Sunday, November 24, 2013

Long live SMK King George

 SMK King George students sit for an examination in the school hall.

TIME TESTED: Longest serving principal and former student recall the history of the venerable institution

SEREMBAN: SMK King George (KGV) is more than a school; it is a time capsule. After 90 years, the original structure of the pre-colonial building is still intact, as are its arched windows and clock tower.

Its architecture and history are the pride of its students, who are proud to declare themselves Georgians.

Samsudin Hamidan, 63, is one of them. He was seven years a student and eight years the principal of the school.

He was, in fact, the longest serving principal in the history of KGV, who made extensive adjustment and changes without altering the old school spirit.

"It was hard to preserve KGV in that manner, considering the all-round development happening at that time.

"But I took it as a challenge, with the efforts of the teachers and the help lent by the government for the heritage status accorded to the school during that time," he told New Straits Times at his residence in Paroi, here, recently.

Samsudin graduated in 1971 and returned to serve the school as its principal in Oct 15, 1999, for eight years, until March 1, 2007.

In 2001, he made the decision to turn KGV into a single session school.

The school had been a double session school for almost 50 years.

"I remember the students breathing a sigh of relief upon hearing the announcement, as that meant they could spend more evenings on the school field instead of burying their noses in voluminous textbooks," he said with a grin.

The school field, known as the Georgian green, was connected to the school by a tunnel built during British rule.

When KGV was first launched on Jan 15, 1923, in a train station building, it was known as Government English School.

"However, the school was officially constructed in 1926, and later carried the name King George V name two years later in a building worth about RM220,000," he said.

On April 23, 1928, the school was opened by the then secretary of the Imperial British Colony, W. G. Ormsbygore.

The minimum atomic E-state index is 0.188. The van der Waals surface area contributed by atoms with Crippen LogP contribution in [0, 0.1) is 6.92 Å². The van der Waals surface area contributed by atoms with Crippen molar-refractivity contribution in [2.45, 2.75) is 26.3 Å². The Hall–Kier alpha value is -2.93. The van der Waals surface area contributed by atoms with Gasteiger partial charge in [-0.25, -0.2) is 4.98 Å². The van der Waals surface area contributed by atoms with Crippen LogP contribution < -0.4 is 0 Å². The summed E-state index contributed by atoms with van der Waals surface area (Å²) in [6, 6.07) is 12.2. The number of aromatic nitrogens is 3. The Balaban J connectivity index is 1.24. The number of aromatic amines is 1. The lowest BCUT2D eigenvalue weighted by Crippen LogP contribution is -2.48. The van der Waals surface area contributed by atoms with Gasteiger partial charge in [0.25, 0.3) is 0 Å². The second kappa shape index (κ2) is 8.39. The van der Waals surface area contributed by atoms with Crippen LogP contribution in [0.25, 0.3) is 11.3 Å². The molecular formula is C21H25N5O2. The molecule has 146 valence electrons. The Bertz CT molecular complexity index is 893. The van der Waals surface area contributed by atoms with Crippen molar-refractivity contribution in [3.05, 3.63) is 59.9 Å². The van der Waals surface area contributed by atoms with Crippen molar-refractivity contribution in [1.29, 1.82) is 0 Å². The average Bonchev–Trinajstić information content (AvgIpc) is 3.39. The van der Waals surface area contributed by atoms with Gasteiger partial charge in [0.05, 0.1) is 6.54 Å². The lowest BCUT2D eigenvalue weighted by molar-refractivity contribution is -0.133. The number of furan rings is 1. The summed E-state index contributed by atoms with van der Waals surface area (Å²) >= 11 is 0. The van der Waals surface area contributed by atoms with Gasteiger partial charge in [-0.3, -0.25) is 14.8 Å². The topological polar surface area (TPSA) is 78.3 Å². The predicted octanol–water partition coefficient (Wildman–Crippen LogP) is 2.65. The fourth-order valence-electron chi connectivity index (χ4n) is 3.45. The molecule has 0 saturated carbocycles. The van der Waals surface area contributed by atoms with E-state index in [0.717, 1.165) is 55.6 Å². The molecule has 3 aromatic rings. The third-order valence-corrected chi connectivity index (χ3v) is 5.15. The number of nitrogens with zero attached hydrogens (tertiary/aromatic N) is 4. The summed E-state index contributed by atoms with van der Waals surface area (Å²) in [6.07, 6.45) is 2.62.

The opening was witnessed by the then Negri Sembilan Yang di-Pertuan Besar Tuanku Muhammad Tuanku Antah and British leaders.

KGV was named after the reigning monarch of Britain (King George V).

The school, Samsudin said, was well known at the time because of its clock tower, which was imported from England and the most famous landmark in Seremban back then.

"The chiming of the clock was audible for as far as 2km away, it was like half of Seremban town was forced to shut up every time it rang.

"Since it chimed hourly, Muslims used it to determine prayer times as it was too expensive to own a clock at home," he said.

He said the clock worked wonders to awaken the townsfolk every morning and fast became the town's drawcard.

"However, the historical timepiece chimed its last in 1978. It stopped functioning and there has been no repair work done until now," he said.

The main blocks of SMK King George, among these the clock tower, was accorded National Heritage Site status in 2010.

In 1941, the school was taken over by the Australian Imperial Forces.

During the Japanese occupation, the school became the Japanese Military Police Headquarters of the Miyazaki Butai regiment.

"There were rumours that the dressing room beside the stage in the school hall was used as torture chambers, but there was no evidence to support them," he said.

However, human bones and skulls were discovered underneath the school canteen during construction work to upgrade the facility.

"That has remained a mystery until now," he said.

Meanwhile, 86-year-old ex-Georgian Mohd Ali Azizan Ahmad recalled the time the school was occupied by the British forces as being nerve-racking.

The pensioner, who worked as an administrative and diplomatic officer, said his heart would fill with overwhelming sentiments every time he set his eyes on the school.

When the school was turned into a British military base in 1946, Azizan attended Japanese Kotoko Gatko in Seri Menanti.

"When I returned to KGV the following year, I could still see many British soldiers in school. It took more than a year for things to return to normal," he said.

He was clearing the bushes at the school hostel, which was about to be re-opened, when he discovered human skulls hidden among the shrubbery.

"Rumours were rife that one of the rooms in the boys' hostel was where hundreds or possibly thousands were beheaded during the Japanese occupation.

"Although that was never verified, we accepted it as 'almost true' because of the skulls," he said.

He said he still got goose bumps every time he heard the school song.

"KGV has given birth to many intellectuals and well-known leaders and I hope that the tradition will continue for years to come," he said.

Among the famous former Georgians are badminton legend the late Datuk Punch Gunalan, former Human Resource Minister Datuk Seri Fong Chan Onn, Negri Sembilan Menteri Besar Datuk Seri Mohamad Hasan and Negri Sembilan police chief Datuk Osman Salleh.

The former students keep in contact with one another through the Old Georgians Association (OGA), headed by Osman.

*Taken from NST ONline

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